- Gebundene Ausgabe: 272 Seiten
- Verlag: Hodder & Stoughton General Division (6. Juni 2013)
- Sprache: Englisch
- ISBN-10: 1444755730
- ISBN-13: 978-1444755732
- Größe und/oder Gewicht: 15,4 x 2,5 x 24 cm
- Durchschnittliche Kundenbewertung: 2 Kundenrezensionen
- Amazon Bestseller-Rang: Nr. 46.672 in Fremdsprachige Bücher (Siehe Top 100 in Fremdsprachige Bücher)
Sane New World: Taming the Mind (Englisch) Gebundene Ausgabe – 6. Juni 2013
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Ruby Wax has an extraordinary mind, and she has brought it to bear with trademark wit and searing honesty on the subject of that mind, and the minds of all us. Very few will be able to read this wonderful contribution to the literature of mental health without recognising some part of themselves, and certainly of someone they know. A ruby beyond price. Stephen Fry I love this book more than I love Ruby. And that's saying quite a bit...in a loud, funny voice. Yes...I love this book. And I know books. And I know love. And Ruby's book is both. Carrie Fisher Ruby Wax combats ignorance with knowledge, confusion with crystal clarity, prejudice with open-mindedness, rigidity with humour and slays the dragon of stigma in this superb introduction to the twenty-first century science of the mind. This book will be a turning point in our battle to bring parity of esteem to mental and physical health. Explaining in simple language the nature of mental disorder and describing evocatively what you can do about it, is a substantial contribution to making our society a better place. This manual for living must be read by everyone. Peter Fonagy, Freud Memorial Professor of Psychoanalysis at UCL Ruby Wax is at her best in this wonderful book. Its acute observations are both extremely funny and deeply moving. Many people will be grateful for her courage, openness, humour and wisdom. Mark Williams, author of Mindfulness Ruby Wax combines neuroscience with her usual eloquence, clarity and humour. You will laugh and cry but certainly understand more about how to live a 'sane' life in our crazy, chaotic world. Marjorie Wallace CBE, founder of SANE In Sane New World, Wax touches upon her own anxieties and fears with honesty and humour...it royally hauls a stigmatised fact of life kicking and laughing into the open. The Times Her wonderful, painfully funny and instructive book has inspired this depressive to sign up for mindfulness training. Alison Pearson, The Telegraph The book does succeed as a 'life manual' exactly because it is Ruby Wax who has written it...her life-affirming humour carries it through on a tide of quirky jokes and separate anecdotes from her life. Daily Express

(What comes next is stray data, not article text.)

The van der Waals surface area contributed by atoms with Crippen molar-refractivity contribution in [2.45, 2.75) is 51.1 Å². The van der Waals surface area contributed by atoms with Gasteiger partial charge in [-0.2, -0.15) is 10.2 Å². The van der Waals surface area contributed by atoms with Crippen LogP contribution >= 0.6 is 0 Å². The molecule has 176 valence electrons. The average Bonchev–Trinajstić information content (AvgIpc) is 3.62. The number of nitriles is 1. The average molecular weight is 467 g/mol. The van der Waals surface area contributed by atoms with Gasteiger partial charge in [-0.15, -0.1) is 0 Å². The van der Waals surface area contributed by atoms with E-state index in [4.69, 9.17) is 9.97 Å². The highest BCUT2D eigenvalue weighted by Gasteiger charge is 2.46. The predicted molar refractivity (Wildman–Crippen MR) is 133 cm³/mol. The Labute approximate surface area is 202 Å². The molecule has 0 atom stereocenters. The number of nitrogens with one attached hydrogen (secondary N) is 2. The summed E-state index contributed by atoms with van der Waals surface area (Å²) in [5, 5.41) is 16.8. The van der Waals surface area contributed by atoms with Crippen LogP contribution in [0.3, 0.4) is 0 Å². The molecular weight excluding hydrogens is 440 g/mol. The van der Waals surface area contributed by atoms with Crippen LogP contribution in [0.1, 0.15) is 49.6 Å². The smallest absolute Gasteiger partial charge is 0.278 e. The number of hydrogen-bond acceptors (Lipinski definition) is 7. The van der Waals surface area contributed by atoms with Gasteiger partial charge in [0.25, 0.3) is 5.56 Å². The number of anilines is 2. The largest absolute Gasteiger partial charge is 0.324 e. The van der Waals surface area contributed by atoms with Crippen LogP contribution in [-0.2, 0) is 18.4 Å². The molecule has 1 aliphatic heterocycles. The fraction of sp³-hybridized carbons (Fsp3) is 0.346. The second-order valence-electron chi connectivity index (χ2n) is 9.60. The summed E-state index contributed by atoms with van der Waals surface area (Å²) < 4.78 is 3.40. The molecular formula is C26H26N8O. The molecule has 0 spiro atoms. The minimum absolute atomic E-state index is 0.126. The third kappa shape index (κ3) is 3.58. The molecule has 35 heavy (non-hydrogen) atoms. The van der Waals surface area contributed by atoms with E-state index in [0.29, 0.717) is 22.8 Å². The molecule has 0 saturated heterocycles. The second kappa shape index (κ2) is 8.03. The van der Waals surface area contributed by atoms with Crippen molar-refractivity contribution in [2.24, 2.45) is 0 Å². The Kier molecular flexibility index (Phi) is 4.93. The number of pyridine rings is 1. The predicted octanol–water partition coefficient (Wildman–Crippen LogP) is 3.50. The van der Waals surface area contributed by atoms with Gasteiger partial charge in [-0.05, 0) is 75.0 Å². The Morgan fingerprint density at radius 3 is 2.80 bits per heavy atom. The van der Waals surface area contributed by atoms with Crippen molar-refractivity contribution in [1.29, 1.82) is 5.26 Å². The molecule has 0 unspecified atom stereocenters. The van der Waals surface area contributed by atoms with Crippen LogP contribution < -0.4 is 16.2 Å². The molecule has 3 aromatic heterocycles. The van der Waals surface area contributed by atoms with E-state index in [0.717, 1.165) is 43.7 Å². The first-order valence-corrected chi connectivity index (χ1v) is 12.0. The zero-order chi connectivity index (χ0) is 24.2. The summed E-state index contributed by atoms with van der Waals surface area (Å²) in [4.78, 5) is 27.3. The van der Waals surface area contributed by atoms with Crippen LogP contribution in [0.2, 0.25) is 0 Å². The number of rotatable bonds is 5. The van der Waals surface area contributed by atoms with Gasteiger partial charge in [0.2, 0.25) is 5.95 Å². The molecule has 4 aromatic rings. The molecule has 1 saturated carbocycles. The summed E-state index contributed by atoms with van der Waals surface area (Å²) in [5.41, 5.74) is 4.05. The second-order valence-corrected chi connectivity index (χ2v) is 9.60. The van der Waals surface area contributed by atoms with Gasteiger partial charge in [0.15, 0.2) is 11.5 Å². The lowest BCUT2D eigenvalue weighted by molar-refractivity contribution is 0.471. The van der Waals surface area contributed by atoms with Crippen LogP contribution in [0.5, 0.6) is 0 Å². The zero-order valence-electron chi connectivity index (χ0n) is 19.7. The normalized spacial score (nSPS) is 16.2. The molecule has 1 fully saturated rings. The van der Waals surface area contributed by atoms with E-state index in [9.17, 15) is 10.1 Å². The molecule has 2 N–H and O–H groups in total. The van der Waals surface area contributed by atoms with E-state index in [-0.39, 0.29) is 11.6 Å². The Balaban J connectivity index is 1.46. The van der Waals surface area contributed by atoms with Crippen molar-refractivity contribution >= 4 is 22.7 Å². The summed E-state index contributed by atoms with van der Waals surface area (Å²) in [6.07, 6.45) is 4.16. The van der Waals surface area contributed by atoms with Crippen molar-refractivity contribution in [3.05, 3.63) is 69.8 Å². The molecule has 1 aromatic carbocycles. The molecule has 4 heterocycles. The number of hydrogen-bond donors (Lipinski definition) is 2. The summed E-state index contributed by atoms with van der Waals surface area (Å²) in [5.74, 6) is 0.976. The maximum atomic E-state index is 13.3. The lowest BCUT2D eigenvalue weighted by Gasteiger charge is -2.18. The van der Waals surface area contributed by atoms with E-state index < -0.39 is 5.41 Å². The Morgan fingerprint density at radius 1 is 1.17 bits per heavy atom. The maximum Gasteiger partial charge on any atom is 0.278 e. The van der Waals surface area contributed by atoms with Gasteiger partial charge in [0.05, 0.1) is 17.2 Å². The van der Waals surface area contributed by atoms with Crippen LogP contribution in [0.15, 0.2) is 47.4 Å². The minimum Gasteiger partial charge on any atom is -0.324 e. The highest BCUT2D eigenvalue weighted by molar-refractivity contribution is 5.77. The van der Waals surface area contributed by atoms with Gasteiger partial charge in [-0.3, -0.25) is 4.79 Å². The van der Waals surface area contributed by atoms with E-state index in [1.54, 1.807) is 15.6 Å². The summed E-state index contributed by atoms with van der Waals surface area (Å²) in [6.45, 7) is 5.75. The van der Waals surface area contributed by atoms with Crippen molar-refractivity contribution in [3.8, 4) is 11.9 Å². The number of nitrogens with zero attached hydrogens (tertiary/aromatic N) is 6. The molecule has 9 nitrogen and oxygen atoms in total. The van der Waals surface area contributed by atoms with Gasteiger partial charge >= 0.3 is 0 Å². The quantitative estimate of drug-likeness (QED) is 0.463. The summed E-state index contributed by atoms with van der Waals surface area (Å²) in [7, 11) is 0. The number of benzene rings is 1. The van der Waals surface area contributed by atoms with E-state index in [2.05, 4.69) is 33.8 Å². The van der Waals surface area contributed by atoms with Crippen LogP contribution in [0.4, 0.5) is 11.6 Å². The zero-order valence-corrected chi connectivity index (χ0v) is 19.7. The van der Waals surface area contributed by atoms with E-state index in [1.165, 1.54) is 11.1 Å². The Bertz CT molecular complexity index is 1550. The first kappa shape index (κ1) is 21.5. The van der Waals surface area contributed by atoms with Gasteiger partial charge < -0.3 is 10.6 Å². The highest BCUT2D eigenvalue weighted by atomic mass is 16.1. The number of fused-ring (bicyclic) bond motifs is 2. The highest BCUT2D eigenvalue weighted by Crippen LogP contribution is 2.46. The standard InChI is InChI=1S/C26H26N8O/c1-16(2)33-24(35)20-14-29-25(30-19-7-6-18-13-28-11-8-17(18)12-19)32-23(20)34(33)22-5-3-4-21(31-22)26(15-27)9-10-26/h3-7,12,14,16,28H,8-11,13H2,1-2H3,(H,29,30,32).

Über den Autor und weitere Mitwirkende
Arriving in Britain from the United States in 1977, Ruby Wax began her acting career with the Royal Shakespeare Company. She went on to write and perform in her own hugely popular television programmes for the BBC and Channel 4 and was Script Editor on all series of Absolutely Fabulous. Recently she has obtained a Masters degree in Mindfulness-based Cognitive Therapy from Oxford University and spoke at TEDGlobal. She has become the poster girl for mental illness in the UK.Alle Produktbeschreibungen
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Loved the book!
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I am currently going through a stressful peroiod, so I relate to "voices" in my head: anxiety, negativity, fear of failure and a sense of not being good enough. Therefore the idea of a manual to deal with these voices appealed to me.
In this sense, Ruby Wax delivers.
The book is divided into parts, and each part provides background information to the punchline of the book, which is :practice mindfulness and you'll live a longer and happier life. Throughout the book there are also tidbits of Ruby's personal story, which relate to the point she is trying to make. I find these tidbits funny, but also an excellent way to relate the advise Ruby gives to my personal feelings.
Part one: It describes negative feelings and emotions that affect normal people like us. Modern life, with its fast pace and information overload, tries us to our very limit and we are ill equipped to face it with our brains that have evolved from hunting, gathering, roaming plains and singing songs. I find the humor in this section too dark on one or two instances. But maybe is because I am reading it under stress.